ABOUT THIS BOOK
Examines relations between peoples of color to offer a compelling new approach to understanding race in America.
Since the Great Migration of the early twentieth century, Chicago has been a cauldron of race relations, symbolizing the tenacity of discrimination and segregation. But as in other cities with significant populations of Latinos and Asians, Arabs and Jews, this image belies complex racial dynamics. In Double Cross, Jacalyn D. Harden provides an essential rethinking of the ways we understand and talk about race, using an examination of the Japanese American community of Chicago's Far North Side to form an innovative new framework for looking at race, identity, and political change.
The Japanese American community in Chicago rapidly expanded between 1940 and 1950 in the aftermath of wartime internment and government relocation programs. Harden tells their story through archival research and interviews with some of the first Japanese Americans who were relocated to Chicago in the 1940s, incorporating her own experiences as an African American scholar who has lived in Japan. The result is a compelling and surprising account of racial interactions, one that clarifies the complex interweaving between black and Asian lives and reclaims a lost history of solidarity between the two groups.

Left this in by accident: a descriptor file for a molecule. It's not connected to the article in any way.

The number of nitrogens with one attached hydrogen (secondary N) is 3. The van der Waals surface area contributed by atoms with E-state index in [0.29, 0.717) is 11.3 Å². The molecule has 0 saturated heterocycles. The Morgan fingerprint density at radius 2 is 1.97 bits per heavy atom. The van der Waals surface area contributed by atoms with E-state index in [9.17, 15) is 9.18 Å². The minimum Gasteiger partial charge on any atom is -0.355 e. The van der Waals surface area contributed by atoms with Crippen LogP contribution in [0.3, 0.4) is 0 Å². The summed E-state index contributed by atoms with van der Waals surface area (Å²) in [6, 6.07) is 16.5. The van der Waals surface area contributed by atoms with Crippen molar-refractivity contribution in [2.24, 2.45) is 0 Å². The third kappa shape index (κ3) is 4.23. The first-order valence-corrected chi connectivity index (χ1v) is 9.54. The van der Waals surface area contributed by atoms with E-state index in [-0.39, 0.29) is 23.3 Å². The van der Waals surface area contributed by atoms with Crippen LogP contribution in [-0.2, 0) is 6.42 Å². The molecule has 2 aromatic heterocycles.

Moving from the Great Migration to the "great relocation" to gentrification, Harden explores the shared history of civil rights struggles that firmly links Japanese and African Americans, most importantly the issue of reparations (for internment during World War II and slavery, respectively). She describes the efforts of Japanese Americans to "double-cross the color line" by building coalitions across race, age, and class boundaries, and their vexed position as sometimes "colored," sometimes white (for example, the Japanese American soldier who was instructed to use the white washrooms at boot camp in Alabama during World War II, while thousands were being relocated to internment camps).
Double Cross is a major contribution to our thought about race relations, challenging orthodoxy and shedding new light on the complex identities, conflicting interests, and external forces that have defined the concept of race in the United States.
"This is a thoroughly researched, well written, and provocative study that adds to our understanding of the complexities of race relations. It situates Japanese Americans within the racial dynamics of the Midwest also highlighting the historic black-white color line. This book is highly recommended as a forward-looking, serious study of race and civil rights." Frank Wu
Jacalyn D. Harden is assistant professor of anthropology at Seattle University.